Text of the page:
Charlotte Leaders Unveil Radical New Plans For A 220-Acre Central Park

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A massive new project is now in the works to turn a 220 acre rail yard into the Queen City’s largest public park – the Queen’s Park. The new plan is being spearheaded by attorney Eric Spengler, who formed the non-profit organization ‘The Friends of Queen’s Park’ last October.

Today, Friends of Queen’s Park released the official renderings of the new development, along with a press release about the ‘remarkable transformation’.

“At 220 acres, Queens Park will be the largest and most diverse park within the City. Situated at the intersection of the Cross-Charlotte Trail, the Lynx Blue Line, the Rail Trail, and North Tryon Street, the Park will accommodate amenities such as a flexible great lawn, a regional cultural district, and a natural area that showcases nature and natural systems. It will connect diverse and exciting neighborhoods and change the way that we think about Parks in the City of Charlotte.”

The vision and renderings are a collaboration of renowned professionals in development, urban design, and architecture who volunteered their time, including representatives from The Flywheel Group, Stantec, Odell, and The Agency.

It is potentially now or never for Charlotte: imagine if New York City missed the opportunity to create Central Park some 150 years ago—and tried to engineer one now. Few sites near uptown offer comparable potential and improved quality-of-life impact as the transformation of the railyard into Queen’s Park. Transforming the industrial site will connect to existing infrastructure and build upon investments made in the area. The park will be a catalyst for growth sitting in the middle of a larger area of urban renewal, marked by Optimist Hall, Camp North End, and the North Tryon Vision Plan. Friends of Queen’s Park envisions an expansive urban park that will contribute to Charlotte’s community, culture, and quality of life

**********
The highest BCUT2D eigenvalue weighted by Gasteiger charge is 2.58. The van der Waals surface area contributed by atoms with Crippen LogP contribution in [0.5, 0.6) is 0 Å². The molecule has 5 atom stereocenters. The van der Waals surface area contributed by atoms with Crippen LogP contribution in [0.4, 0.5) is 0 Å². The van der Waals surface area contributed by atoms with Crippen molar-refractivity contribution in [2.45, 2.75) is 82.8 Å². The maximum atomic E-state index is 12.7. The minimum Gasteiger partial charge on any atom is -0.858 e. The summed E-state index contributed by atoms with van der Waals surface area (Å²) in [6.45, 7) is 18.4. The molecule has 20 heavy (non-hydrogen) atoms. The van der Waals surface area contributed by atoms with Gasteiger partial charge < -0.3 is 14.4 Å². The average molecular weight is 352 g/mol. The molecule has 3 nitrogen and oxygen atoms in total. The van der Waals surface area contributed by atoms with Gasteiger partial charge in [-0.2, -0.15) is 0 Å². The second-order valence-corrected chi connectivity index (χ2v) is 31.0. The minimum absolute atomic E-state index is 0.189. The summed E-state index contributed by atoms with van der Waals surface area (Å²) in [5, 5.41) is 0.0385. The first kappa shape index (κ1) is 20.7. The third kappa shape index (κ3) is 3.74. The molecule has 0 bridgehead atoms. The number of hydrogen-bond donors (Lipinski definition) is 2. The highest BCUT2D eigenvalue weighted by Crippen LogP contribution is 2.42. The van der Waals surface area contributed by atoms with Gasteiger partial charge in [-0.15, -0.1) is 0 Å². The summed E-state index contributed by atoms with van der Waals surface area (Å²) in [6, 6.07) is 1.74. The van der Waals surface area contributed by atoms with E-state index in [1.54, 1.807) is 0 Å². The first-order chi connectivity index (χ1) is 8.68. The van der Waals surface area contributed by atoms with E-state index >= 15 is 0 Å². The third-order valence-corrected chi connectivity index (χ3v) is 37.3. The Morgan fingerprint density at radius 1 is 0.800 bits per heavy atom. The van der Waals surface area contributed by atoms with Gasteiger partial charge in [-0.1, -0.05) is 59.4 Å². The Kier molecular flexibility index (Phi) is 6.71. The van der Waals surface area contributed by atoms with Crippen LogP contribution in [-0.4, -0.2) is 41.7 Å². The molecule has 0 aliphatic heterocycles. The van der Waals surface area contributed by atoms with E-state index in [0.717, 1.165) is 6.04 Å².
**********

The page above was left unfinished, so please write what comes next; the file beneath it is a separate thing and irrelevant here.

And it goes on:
• Queen’s Park will be an inclusive public space that connects people to people (community). The park will link and center eight diverse neighborhoods of North End Smart District now separated by a railyard expanse. 
  • Through public amenities and art, the park will connect people to place (culture). Think of the Cloud Gate sculpture in Chicago’s Millennium Park, a former rail yard until it was converted to a park in 2004. The park will provide opportunities for cultural events, festivals, etc. 
  • Queens Park will contribute to the quality of life of all Charlotteans by transforming the gray railyard into a vibrant greenspace—and in the process, adding back trees to our dwindling canopy. The park will connect to the regional greenway system. 

Friends of Queen’s Park asks supporters to post to social media using the hashtag #Tracks2Trees. The public also can show their support by ordering a Queen’s Park t-shirt, donating to the group, or signing up to volunteer on its website. 

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